This weekend, the Indians inked Jason Giambi and Daisuke Matsuzaka to minor league deals with invites to spring training. While I’ve seen some people praising the moves around the internet, I’ve also seen a lot of people absolutely livid over these two signings (particularly Giambi). This post is directed more toward that second group – take a deep breath, because this is not the end of the world.
The Indians have signed quite a few players to minor league deals with invites to spring training this winter – RHP Matt Capps, LHP Rich Hill, LHP Scott Kazmir, infielder/outfielder Ryan Raburn, outfielder Ben Francisco, outfielder Jeremy Hermida, RHP Jerry Gil, RHP Joe Martinez, RHP Fernando Nieve, catcher Omir Santos, and outfielder Matt Carson to name a few. Perhaps the frustration over Giambi is due to the fact that he’s a more famous name than some of the others? Or perhaps because the Johnny Damon experiment is still fresh in peoples’ minds? Because Giambi has just as good of a chance of sticking with the team as any of these other invited players. Last spring, former major leaguers Ryan Spilborghs and Felix Pie competed for the left field spot and neither made the team. The Indians have enough options this spring, so unless Giambi comes into camp and absolutely blows people away, he probably won’t earn one of the roster spots. If he manages to make the team, he’ll receive a $750,000 base salary with incentives.
Giambi spent the last few seasons with the Rockies, and in 2012 hit .225/.372/.303 with one home run in 113 plate appearances. While it’s not the worst line I’ve ever seen, it changes dramatically when you compare his Coors Field numbers to his stats away from Denver. At Coors: .242/.405/.394 with one home run. Away from Coors: .214/.352/.250 with zero home runs. His OPS was .799 at Coors and .602 away; that’s almost a 200 point drop once he left the mile high air. Giambi could be beneficial against left-handed pitching; in 2012 he hit .296/.367/.481 with one home run against lefties, but .194/.373/.226 with zero home runs against righties. So while he could help the team in certain situations, there really isn’t room on a roster for a 42-year-old with little remaining power, that can’t really hit right-handed pitching. While he technically can still play first base, he only played first in 13 games last season with a National League team.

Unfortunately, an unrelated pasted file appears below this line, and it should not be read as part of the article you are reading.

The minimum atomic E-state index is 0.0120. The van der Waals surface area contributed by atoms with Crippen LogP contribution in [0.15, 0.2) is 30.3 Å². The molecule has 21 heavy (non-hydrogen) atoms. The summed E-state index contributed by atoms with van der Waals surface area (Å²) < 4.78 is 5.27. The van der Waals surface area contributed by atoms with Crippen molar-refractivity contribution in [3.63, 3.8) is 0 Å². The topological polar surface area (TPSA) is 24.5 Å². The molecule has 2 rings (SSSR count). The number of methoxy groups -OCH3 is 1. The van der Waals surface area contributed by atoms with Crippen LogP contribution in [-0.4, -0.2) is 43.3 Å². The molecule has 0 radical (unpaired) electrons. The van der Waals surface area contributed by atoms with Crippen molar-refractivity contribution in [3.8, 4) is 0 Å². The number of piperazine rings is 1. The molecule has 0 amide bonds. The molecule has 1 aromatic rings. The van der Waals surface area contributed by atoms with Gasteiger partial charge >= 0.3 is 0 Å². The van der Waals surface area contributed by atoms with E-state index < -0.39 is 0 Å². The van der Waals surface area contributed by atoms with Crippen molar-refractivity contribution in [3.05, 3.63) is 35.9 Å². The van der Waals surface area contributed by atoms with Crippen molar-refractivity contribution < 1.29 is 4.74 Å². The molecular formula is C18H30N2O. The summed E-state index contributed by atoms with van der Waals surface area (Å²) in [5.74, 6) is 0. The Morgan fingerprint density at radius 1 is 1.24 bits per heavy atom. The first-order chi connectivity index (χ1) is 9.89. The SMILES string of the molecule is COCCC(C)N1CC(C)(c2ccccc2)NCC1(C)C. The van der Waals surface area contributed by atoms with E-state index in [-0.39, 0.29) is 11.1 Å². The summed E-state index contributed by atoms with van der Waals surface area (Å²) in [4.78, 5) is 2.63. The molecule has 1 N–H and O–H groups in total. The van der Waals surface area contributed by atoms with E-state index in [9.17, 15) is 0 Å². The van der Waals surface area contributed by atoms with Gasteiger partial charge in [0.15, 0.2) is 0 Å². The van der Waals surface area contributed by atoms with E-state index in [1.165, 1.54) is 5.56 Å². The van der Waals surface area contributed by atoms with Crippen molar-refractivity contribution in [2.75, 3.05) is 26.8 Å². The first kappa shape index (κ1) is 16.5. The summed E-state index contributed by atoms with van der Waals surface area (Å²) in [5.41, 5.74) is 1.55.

One of the primary questions I’ve seen people ask is “why Giambi instead of Thome?” It’s a good question, since they are similar in the sense that they are aging sluggers that will minimally play in the field. The only thing I can guess is that the Indians didn’t want an awkward situation if they had to release Thome. What if he came to camp, and didn’t earn a spot on the team? Then the Tribe would be forced to either release him (which could be a PR nightmare) or put him on the roster over someone that performed better. If he didn’t start to perform better, they’d be put in the awkward position where they’d have to consider designating him for assignment around May or June. If Giambi doesn’t pan out, will anyone really be heartbroken in Cleveland? People are more likely to shrug and say, “it didn’t sound like a great idea when they signed him in the first place.”
I like the Dice-K signing and was secretly hoping the Indians would give him a shot. He’s coming off Tommy John surgery, but like Kazmir, it’s a chance to buy low and hope for the best. The deal includes a $1.5 million base salary if Dice-K makes the team, and he could earn up to $4 million with incentives. If he’s good, he gives the rotation some depth. If he’s bad, he doesn’t make the team. Dice-K was the World Baseball Classic MVP in both 2006 and 2009, and helped lead the Red Sox to a World Series championship in 2007 (after they knocked the Indians out. Sigh.) It’s worth a chance to see if he still has anything left in the tank.
Even though pitchers and catchers reported today (HOORAY!), we still have quite a way to go before the season starts. Opening Day in Toronto isn’t until April 2. A lot could happen between February 10 and April 2, and it will be interesting to see how it all unfolds.